Manuel P. Mogato – Finding the ‘Holy Grail’ of Journalism

 Manny Mogato (lower right) and fellow Reuters Pulitzer winners Andrew R.C. Marshall and Clare Baldwin (Source: the 2018 Pulitzer Prize press kit)

Manny Mogato (lower right) and fellow Reuters Pulitzer winners Andrew R.C. Marshall and Clare Baldwin (Source: the 2018 Pulitzer Prize press kit)

His mobile phone rang before four that April morning.

The Manila correspondent of the Canadian multinational mass media and information firm Thomson Reuters thought it was just another big breaking story, like the Resorts World incident of the year before, for which Reuters was getting him out of bed.

But it was nothing of the sort.

Rather, he was the story.

Reuters just wanted to let him know he had won the 2018 Pulitzer prize for international reporting, the only other home-based Filipino after Carlos P. Romulo in 1942, to win the prestigious award.

Suddenly, the mass com graduate (Pamantasan ng Lungsod ng Maynila batch 1983) was wide awake although the enormity of what was just told him would take longer to sink in.

A Pulitzer!

In today’s millennial slang, he was shookt! It’s been 75 years after all since a homeboy won it.

Manny’s Pulitzer was for a ten-story series he wrote about the Duterte Administration’s war on drugs, and it’s a prize he shares with Reuters colleagues Clare Baldwin and Andrew RC Marshall. A team effort that involved a lot of “shoe-leather journalism” – basic, direct, or old-fashioned methods of pursuing the story.

 Mogato receiving 2017 Marshell McLuhan Fellowship.

Mogato receiving 2017 Marshell McLuhan Fellowship.

It’s the only kind of reporting Manny knows and “grew up with.” No online research or data for this journalist.

In his 30 years of working the beat, he always preferred the old methods of cultivating his sources -- earning their trust and respect by not taking any bribes, getting his facts right, going to crime scenes, talking to the victims’ families, going over police blotters, autopsy reports, testimonies of witnesses.

The Pulitzer-winning series itself took a while to piece together. It started with the September 2, 2016 Davao City bombing of the Roxas night market, meeting a vendor named Clarita Alia who lost four sons in the course of the present administration’s campaign against illegal drugs, a retired police officer who was finally ready to talk, and one plucky reporter.

This series of stories would individually and collectively win the Manila bureau a slew of awards on the way to the Pulitzer: a citation during the Human Rights Press Awards; a Marshall McLuhan fellowship; two awards from the London-based Amnesty International Media Awards (investigations category and outstanding impact award), and half of the new Roy Rowan Award (best investigative reporting category) at the 79th Overseas Press Club event in New York.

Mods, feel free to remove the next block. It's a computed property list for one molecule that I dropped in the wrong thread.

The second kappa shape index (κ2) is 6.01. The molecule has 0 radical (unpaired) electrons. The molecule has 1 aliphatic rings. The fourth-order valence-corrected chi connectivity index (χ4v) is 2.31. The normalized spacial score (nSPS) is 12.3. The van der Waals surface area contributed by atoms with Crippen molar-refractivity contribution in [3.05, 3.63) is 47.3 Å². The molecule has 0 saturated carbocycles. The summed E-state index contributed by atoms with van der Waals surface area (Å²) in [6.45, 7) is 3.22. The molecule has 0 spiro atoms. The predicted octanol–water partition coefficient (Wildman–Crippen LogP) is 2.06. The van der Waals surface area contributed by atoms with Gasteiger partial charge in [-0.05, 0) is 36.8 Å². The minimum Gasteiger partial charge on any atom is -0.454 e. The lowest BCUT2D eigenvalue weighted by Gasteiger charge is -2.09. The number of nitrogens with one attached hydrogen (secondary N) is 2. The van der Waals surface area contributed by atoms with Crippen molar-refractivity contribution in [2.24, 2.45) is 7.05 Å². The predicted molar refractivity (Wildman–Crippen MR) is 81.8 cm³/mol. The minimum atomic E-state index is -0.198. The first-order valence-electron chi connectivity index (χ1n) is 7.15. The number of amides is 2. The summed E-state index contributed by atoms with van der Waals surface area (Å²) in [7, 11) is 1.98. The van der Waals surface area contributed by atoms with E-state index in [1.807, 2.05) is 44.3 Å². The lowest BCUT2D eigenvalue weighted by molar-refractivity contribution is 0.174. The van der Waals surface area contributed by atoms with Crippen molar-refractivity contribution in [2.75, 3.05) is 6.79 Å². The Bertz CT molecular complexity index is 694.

But the way you hear him tell it – winning the Pulitzer never crossed his mind.


Manny’s Pulitzer was for a ten-story series he wrote about the Duterte Administration’s war on drugs, and it’s a prize he shares with Reuters colleagues Clare Baldwin and Andrew RC Marshall. A team effort that involved a lot of “shoe-leather journalism.”

He just toiled away at the data the team gathered together, did the leg work and mined all the reports and footage from all sources including barangay CCTVs, personal accounts of church-NGO- and-human rights groups, even funeral-parlor attendants!

Bit by bit, it all started coming together, the nuts and bolts of it, and when the Reuters Manila bureau connected all the dots, so did the Pulitzer people decide who would get the certificate and cash prize for the international reporting category.

On May 31, at Columbia University, Manny received his well-earned “holy grail,” and what that means to him is, “The Pulitzer can hopefully inspire other Filipino journalists to do better; but the courage, dedication and commitment to do good journalism is already in place. It’s long been there.”

“I never expected to win, there are certainly better journalists out there – we should all just continue doing our jobs well and someday it will be somebody else’s turn to be recognized.”

Well said, Manny.


Cuchis-Kelly-Photo.jpg

Kelly B. Vergel de Dios has been a practicing journalist and for the past 37 years (she was a newspaper reporter and editor during her last two years in college) and until recently worked for one of the largest broadcast networks in the Philippines where she wrote and produced news and short stories for its online platform. She now freelances and lives in Bulacan with her two children. She writes poetry for a hobby.